The Benet-Mercie 1909 was the first light machine gun adopted by the American military. Although named for two designers, the Benet-Mercie was basically a Hotchkiss Portative machine gun chambered for the .30-06 cartridge. The guns were manufactured by Colt and Springfield Arsenal (a government-run entity at the time, not the business interest that exists today), and about 700 in total were made.
The gun was first used in the fighting against Pancho Villa, where it received a less-than-excellent reputation. Poorly trained gun crews had trouble properly loading the feed strips in the dark, preventing the guns from being effective in several actions. Later, the 1909s were used to train US soldiers heading to Europe in World War One, where they ended up using mostly French hardware (Chauchat LMGs). By the end of the war the Benet-Mercie was made obsolete in favor of the Lewis and Browning Automatic Rifle.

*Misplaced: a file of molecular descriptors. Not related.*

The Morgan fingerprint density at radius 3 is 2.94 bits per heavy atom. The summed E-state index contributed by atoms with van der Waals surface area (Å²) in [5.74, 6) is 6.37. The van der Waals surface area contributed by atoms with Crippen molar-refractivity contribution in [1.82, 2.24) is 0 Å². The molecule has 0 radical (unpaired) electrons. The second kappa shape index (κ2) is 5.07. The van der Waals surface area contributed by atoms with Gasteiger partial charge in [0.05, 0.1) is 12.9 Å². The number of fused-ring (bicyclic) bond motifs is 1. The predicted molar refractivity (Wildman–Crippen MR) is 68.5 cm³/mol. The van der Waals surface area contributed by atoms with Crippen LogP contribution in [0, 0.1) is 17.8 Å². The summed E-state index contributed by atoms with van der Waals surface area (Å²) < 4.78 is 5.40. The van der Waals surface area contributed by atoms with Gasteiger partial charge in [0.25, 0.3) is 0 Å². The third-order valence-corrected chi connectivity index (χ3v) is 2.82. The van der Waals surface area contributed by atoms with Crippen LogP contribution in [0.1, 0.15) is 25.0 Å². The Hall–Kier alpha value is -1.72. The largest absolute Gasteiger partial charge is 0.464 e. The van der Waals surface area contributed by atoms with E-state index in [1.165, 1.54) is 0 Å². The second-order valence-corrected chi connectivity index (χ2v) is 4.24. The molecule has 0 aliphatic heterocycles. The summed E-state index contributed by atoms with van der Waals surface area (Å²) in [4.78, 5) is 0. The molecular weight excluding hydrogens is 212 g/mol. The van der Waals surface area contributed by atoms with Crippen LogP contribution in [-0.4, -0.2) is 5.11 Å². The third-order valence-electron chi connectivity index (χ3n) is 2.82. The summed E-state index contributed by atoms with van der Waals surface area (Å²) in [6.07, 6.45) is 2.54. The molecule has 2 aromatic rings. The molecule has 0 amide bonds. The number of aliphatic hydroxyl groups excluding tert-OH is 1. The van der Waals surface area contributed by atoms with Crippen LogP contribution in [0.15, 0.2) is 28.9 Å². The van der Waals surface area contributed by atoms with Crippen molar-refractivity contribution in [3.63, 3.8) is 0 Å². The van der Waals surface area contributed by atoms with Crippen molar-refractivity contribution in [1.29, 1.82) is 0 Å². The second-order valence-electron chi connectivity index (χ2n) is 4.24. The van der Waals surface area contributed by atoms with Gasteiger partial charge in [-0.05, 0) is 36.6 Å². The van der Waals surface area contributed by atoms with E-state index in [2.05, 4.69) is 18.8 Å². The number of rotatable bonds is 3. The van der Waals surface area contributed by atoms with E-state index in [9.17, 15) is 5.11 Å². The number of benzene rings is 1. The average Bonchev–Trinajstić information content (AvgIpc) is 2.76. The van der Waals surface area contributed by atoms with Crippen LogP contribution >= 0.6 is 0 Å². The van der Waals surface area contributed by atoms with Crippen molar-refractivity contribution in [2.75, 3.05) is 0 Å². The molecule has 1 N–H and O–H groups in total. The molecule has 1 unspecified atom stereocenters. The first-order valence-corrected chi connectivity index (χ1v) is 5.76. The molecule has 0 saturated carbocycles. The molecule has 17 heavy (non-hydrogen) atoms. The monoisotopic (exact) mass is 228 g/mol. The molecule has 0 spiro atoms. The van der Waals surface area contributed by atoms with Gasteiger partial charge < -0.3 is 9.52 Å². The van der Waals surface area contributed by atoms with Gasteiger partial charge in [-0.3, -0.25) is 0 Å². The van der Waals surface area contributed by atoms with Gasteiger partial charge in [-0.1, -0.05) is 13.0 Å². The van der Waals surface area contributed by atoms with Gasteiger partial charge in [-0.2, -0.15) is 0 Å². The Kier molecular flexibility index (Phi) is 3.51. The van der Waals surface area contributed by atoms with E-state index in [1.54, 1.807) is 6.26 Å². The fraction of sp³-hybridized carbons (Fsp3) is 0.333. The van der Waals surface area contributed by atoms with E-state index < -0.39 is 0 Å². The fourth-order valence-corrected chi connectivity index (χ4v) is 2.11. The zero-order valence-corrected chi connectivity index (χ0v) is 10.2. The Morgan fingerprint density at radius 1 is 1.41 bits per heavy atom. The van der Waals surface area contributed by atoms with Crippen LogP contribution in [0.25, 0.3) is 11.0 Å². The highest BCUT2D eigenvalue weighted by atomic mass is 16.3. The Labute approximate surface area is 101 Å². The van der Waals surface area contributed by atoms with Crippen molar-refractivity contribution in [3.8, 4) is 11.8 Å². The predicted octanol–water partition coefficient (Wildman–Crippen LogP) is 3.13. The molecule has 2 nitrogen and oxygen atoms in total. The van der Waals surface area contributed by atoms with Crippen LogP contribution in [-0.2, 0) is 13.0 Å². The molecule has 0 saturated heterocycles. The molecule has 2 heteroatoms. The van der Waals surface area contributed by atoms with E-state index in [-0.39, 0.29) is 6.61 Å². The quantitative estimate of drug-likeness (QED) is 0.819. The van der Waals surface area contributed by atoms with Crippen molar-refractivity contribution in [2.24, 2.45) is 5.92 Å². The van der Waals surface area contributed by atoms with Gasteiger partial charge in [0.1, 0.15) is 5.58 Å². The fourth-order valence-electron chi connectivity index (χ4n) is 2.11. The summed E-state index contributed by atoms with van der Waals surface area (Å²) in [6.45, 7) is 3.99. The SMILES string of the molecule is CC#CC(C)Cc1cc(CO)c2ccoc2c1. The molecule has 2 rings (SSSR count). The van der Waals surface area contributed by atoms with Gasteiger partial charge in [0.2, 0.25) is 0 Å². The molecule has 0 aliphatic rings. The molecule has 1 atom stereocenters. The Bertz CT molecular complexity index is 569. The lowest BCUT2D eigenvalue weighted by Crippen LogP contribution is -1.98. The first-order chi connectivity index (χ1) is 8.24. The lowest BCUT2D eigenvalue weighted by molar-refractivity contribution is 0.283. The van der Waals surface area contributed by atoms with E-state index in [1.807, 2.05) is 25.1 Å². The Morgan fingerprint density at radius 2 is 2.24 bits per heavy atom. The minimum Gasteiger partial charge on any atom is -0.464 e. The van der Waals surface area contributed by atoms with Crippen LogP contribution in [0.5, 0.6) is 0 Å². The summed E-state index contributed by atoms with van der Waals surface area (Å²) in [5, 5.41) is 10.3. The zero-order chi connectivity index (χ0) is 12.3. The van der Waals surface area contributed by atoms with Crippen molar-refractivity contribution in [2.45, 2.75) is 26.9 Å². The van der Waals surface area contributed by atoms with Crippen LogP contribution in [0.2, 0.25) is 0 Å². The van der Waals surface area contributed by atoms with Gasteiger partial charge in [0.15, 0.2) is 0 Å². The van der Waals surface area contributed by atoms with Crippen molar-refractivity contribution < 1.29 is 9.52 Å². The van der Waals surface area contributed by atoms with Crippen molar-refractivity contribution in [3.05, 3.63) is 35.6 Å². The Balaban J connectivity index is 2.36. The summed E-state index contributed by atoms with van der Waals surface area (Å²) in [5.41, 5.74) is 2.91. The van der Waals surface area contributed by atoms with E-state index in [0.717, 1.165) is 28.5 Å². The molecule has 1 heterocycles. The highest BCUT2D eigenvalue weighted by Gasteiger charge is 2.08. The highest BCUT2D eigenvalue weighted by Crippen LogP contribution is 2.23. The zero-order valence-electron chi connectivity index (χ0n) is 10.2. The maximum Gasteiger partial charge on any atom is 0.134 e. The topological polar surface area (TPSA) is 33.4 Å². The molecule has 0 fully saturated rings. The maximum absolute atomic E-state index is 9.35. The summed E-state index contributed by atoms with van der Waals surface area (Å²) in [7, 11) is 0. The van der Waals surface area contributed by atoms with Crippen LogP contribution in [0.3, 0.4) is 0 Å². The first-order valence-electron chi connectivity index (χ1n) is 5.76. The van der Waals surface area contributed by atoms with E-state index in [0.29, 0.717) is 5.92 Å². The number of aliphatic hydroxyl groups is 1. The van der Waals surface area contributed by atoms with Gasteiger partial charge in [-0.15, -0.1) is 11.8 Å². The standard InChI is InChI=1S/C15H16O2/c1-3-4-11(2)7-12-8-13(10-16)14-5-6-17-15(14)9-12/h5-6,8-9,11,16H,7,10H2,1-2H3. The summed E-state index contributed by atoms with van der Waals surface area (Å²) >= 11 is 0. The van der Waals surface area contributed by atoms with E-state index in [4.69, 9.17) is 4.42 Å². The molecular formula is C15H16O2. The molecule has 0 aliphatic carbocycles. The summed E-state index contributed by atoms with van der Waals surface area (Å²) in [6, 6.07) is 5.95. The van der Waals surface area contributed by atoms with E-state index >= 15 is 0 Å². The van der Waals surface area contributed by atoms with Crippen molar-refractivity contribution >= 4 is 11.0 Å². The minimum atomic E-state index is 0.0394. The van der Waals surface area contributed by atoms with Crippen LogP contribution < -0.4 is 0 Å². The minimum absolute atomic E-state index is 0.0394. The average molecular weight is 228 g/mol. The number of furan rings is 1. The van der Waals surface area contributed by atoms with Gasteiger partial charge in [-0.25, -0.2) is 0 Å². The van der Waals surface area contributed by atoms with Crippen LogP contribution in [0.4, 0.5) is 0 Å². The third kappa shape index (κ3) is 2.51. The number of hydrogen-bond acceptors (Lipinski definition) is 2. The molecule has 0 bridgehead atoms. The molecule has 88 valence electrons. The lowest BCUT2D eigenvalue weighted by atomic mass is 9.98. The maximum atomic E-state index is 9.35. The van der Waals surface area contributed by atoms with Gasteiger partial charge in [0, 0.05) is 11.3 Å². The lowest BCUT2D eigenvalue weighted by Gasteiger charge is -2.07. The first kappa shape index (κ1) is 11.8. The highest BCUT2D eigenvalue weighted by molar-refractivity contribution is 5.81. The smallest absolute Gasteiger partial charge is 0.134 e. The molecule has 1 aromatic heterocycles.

Considering its age, the Benet/Hotchkiss had a number of modern features – an adjustable gas regulator (it used a long-stroke gas action), quick-change barrel, and in the case of the US gun, it was issued with an optical sight standard.
However, the design also used 30-round feed strips that were responsible for many of the gun’s shortcomings. One of the interesting design features of the Benet/Hotchkiss is that the charging handle (which does not reciprocate) also acts as the fire selector. Rotating the handle moves the gun from safe to semiautomatic and fully automatic modes.
We have a 1916 edition of the US Army manual on the M1909 Benet-Mercie, which you can download from the Hotchkiss LMG page in the Vault.